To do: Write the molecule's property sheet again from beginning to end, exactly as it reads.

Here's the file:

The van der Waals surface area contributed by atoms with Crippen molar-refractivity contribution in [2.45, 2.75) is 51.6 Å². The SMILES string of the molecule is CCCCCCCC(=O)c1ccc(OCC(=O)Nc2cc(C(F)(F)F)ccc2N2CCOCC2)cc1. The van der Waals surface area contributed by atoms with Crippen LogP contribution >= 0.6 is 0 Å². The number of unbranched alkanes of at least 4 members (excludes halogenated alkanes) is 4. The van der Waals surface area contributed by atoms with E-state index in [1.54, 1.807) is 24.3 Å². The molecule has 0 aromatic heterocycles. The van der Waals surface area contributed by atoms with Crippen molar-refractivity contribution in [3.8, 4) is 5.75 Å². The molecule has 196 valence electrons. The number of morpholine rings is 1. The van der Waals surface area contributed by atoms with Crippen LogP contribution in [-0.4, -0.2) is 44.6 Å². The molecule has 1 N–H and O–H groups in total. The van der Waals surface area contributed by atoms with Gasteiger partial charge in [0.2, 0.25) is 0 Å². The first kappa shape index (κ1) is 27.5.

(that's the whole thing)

The van der Waals surface area contributed by atoms with Crippen molar-refractivity contribution in [2.45, 2.75) is 51.6 Å². The SMILES string of the molecule is CCCCCCCC(=O)c1ccc(OCC(=O)Nc2cc(C(F)(F)F)ccc2N2CCOCC2)cc1. The van der Waals surface area contributed by atoms with Crippen LogP contribution >= 0.6 is 0 Å². The number of unbranched alkanes of at least 4 members (excludes halogenated alkanes) is 4. The van der Waals surface area contributed by atoms with E-state index in [1.54, 1.807) is 24.3 Å². The molecule has 0 aromatic heterocycles. The van der Waals surface area contributed by atoms with Crippen molar-refractivity contribution in [3.8, 4) is 5.75 Å². The molecule has 196 valence electrons. The number of morpholine rings is 1. The van der Waals surface area contributed by atoms with Crippen LogP contribution in [-0.4, -0.2) is 44.6 Å². The molecule has 1 N–H and O–H groups in total. The van der Waals surface area contributed by atoms with Gasteiger partial charge in [0.2, 0.25) is 0 Å². The first kappa shape index (κ1) is 27.5.